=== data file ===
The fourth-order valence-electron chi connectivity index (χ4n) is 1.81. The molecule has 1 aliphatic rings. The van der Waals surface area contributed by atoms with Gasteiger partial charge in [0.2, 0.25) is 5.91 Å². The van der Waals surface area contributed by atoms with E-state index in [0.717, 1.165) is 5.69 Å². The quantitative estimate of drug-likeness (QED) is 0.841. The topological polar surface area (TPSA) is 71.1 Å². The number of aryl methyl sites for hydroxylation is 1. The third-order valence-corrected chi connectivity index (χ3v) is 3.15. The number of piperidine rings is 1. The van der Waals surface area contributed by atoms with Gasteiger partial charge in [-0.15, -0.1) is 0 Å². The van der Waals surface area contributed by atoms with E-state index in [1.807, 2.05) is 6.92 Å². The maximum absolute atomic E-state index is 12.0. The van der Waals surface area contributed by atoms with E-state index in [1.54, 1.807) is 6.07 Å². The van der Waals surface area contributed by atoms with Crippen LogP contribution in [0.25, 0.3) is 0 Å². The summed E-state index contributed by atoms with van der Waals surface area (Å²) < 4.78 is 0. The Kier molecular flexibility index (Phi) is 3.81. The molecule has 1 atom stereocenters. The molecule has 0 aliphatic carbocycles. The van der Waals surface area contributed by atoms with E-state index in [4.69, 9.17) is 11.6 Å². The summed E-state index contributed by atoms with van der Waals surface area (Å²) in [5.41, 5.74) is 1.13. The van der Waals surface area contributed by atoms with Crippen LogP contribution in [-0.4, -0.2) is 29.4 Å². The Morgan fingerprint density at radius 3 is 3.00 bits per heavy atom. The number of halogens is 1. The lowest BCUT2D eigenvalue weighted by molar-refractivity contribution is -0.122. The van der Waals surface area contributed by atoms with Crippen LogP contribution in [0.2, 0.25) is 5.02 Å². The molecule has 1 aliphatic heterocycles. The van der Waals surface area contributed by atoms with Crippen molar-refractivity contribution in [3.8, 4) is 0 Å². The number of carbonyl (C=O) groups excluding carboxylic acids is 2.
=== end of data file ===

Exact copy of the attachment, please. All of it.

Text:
The fourth-order valence-electron chi connectivity index (χ4n) is 1.81. The molecule has 1 aliphatic rings. The van der Waals surface area contributed by atoms with Gasteiger partial charge in [0.2, 0.25) is 5.91 Å². The van der Waals surface area contributed by atoms with E-state index in [0.717, 1.165) is 5.69 Å². The quantitative estimate of drug-likeness (QED) is 0.841. The topological polar surface area (TPSA) is 71.1 Å². The number of aryl methyl sites for hydroxylation is 1. The third-order valence-corrected chi connectivity index (χ3v) is 3.15. The number of piperidine rings is 1. The van der Waals surface area contributed by atoms with Gasteiger partial charge in [-0.15, -0.1) is 0 Å². The van der Waals surface area contributed by atoms with E-state index in [1.807, 2.05) is 6.92 Å². The maximum absolute atomic E-state index is 12.0. The van der Waals surface area contributed by atoms with E-state index in [1.54, 1.807) is 6.07 Å². The van der Waals surface area contributed by atoms with Crippen LogP contribution in [0.25, 0.3) is 0 Å². The summed E-state index contributed by atoms with van der Waals surface area (Å²) < 4.78 is 0. The Kier molecular flexibility index (Phi) is 3.81. The molecule has 1 atom stereocenters. The molecule has 0 aliphatic carbocycles. The van der Waals surface area contributed by atoms with E-state index in [4.69, 9.17) is 11.6 Å². The summed E-state index contributed by atoms with van der Waals surface area (Å²) in [5.41, 5.74) is 1.13. The van der Waals surface area contributed by atoms with Crippen LogP contribution in [-0.4, -0.2) is 29.4 Å². The Morgan fingerprint density at radius 3 is 3.00 bits per heavy atom. The number of halogens is 1. The lowest BCUT2D eigenvalue weighted by molar-refractivity contribution is -0.122. The van der Waals surface area contributed by atoms with Crippen LogP contribution in [0.2, 0.25) is 5.02 Å². The molecule has 1 aliphatic heterocycles. The van der Waals surface area contributed by atoms with Crippen molar-refractivity contribution in [3.8, 4) is 0 Å². The number of carbonyl (C=O) groups excluding carboxylic acids is 2.